The electrophysiological findings are detailed in Table 3. In AD patients there was a decrease of CMAP and SNAP amplitudes with normal conduction velocities, corresponding to a mild axonal motor and sensory neuropathy. Of the 12 clinically asymptomatic patients that underwent nerve conduction studies, in 8 we detected a decrease in SNAP of the sural nerve and/or CMAP of the peroneal nerve. The other 4 asymptomatic patients had normal nerve conduction studies, but 3 of them had detectable abnormalities in needle electromyography (large polyphasic motor unit action potentials in distal lower limb muscles with no spontaneous muscular activity), while it was not performed in the other patient.
In AR patients the decrease in CMAP and SNAP was much more marked, as were the number of nerves that were unexcitable when explored. These findings were more severe in the lower limb nerves; in fact all patients over 25 years had unexcitable sural and peroneal nerves. Conduction velocities were generally not reduced except in nerves with very low amplitudes (Fig. 4b). In these cases, when conduction velocity was measured to proximal muscles, it was always within the normal range.
Lower limb muscle magnetic resonance imaging findings are detailed in Table 4, and representative images are shown in the supplementary Figure S1. It was performed in 22 patients, 19 of them harboring the AD p.R120W mutation. In those patients the findings were in concordance with that previously reported including fatty infiltration with a distal to proximal gradient16. In 3/5 clinically asymptomatic patients, there was detectable fatty substitution in the intrinsic foot muscles and in 2/5 also in the muscles of the calf. In the 2 asymptomatic patients with normal muscle MRI, the muscles of the feet were not studied. In the calf, the muscles of the posterior compartment (soleus>gastrocnemius) were affected earlier and more severely than those of the anterolateral compartment.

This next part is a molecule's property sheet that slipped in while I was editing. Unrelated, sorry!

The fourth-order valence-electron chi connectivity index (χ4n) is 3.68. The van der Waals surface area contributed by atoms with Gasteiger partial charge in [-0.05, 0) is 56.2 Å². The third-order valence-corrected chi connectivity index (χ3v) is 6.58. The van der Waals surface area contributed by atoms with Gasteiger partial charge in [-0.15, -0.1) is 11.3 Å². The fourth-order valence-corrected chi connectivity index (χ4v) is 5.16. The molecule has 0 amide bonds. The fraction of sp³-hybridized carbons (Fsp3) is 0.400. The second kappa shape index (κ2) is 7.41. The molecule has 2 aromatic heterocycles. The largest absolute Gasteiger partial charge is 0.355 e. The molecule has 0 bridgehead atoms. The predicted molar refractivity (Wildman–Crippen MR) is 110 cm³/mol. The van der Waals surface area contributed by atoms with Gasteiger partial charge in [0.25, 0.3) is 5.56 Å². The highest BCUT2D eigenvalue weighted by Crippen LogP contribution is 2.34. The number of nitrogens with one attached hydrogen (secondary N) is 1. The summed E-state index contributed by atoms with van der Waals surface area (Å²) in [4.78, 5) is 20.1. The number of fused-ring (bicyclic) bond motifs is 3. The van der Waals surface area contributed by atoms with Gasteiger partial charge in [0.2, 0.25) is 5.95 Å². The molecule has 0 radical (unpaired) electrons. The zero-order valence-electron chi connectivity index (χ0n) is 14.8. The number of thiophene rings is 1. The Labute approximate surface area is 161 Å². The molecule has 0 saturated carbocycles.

MRI was performed in two patients with the AD p.R226del mutation. In one symptomatic patient there were detectable abnormalities consisting in fatty infiltration with a distal to proximal gradient, and the same posterior>anterolateral pattern in the calf. The other was asymptomatic, although minor abnormalities could be detected in the clinical examination. The muscle MRI in this patient was normal in the calf and thigh muscles, but the feet were not studied.